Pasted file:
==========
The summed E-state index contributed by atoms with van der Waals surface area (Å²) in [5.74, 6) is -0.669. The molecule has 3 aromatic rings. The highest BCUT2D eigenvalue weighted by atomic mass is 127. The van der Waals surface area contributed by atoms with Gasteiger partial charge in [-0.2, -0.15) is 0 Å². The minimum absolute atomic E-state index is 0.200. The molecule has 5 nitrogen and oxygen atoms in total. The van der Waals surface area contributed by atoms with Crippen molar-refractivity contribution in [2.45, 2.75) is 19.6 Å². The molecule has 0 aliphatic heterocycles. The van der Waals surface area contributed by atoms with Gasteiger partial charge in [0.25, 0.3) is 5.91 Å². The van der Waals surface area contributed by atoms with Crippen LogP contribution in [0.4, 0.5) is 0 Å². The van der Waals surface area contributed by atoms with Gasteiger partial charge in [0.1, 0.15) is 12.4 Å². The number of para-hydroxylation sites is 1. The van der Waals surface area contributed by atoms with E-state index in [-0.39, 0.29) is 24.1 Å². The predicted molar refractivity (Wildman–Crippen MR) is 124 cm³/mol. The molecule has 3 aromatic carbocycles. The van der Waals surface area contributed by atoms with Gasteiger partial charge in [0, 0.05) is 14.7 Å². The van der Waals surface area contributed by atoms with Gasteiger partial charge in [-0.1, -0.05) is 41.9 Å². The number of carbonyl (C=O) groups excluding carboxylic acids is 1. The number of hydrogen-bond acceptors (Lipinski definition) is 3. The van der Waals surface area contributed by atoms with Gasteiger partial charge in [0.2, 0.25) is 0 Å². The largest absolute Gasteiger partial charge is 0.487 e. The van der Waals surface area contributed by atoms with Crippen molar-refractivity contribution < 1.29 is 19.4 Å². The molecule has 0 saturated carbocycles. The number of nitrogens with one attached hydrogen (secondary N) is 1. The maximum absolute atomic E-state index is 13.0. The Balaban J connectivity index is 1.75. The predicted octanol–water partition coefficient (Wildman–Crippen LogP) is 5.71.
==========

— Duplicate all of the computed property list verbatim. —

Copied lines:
The summed E-state index contributed by atoms with van der Waals surface area (Å²) in [5.74, 6) is -0.669. The molecule has 3 aromatic rings. The highest BCUT2D eigenvalue weighted by atomic mass is 127. The van der Waals surface area contributed by atoms with Gasteiger partial charge in [-0.2, -0.15) is 0 Å². The minimum absolute atomic E-state index is 0.200. The molecule has 5 nitrogen and oxygen atoms in total. The van der Waals surface area contributed by atoms with Crippen molar-refractivity contribution in [2.45, 2.75) is 19.6 Å². The molecule has 0 aliphatic heterocycles. The van der Waals surface area contributed by atoms with Gasteiger partial charge in [0.25, 0.3) is 5.91 Å². The van der Waals surface area contributed by atoms with Crippen LogP contribution in [0.4, 0.5) is 0 Å². The van der Waals surface area contributed by atoms with Gasteiger partial charge in [0.1, 0.15) is 12.4 Å². The number of para-hydroxylation sites is 1. The van der Waals surface area contributed by atoms with E-state index in [-0.39, 0.29) is 24.1 Å². The predicted molar refractivity (Wildman–Crippen MR) is 124 cm³/mol. The molecule has 3 aromatic carbocycles. The van der Waals surface area contributed by atoms with Gasteiger partial charge in [0, 0.05) is 14.7 Å². The van der Waals surface area contributed by atoms with Gasteiger partial charge in [-0.1, -0.05) is 41.9 Å². The number of carbonyl (C=O) groups excluding carboxylic acids is 1. The number of hydrogen-bond acceptors (Lipinski definition) is 3. The van der Waals surface area contributed by atoms with Gasteiger partial charge in [0.2, 0.25) is 0 Å². The largest absolute Gasteiger partial charge is 0.487 e. The van der Waals surface area contributed by atoms with Crippen molar-refractivity contribution < 1.29 is 19.4 Å². The molecule has 0 saturated carbocycles. The number of nitrogens with one attached hydrogen (secondary N) is 1. The maximum absolute atomic E-state index is 13.0. The Balaban J connectivity index is 1.75. The predicted octanol–water partition coefficient (Wildman–Crippen LogP) is 5.71.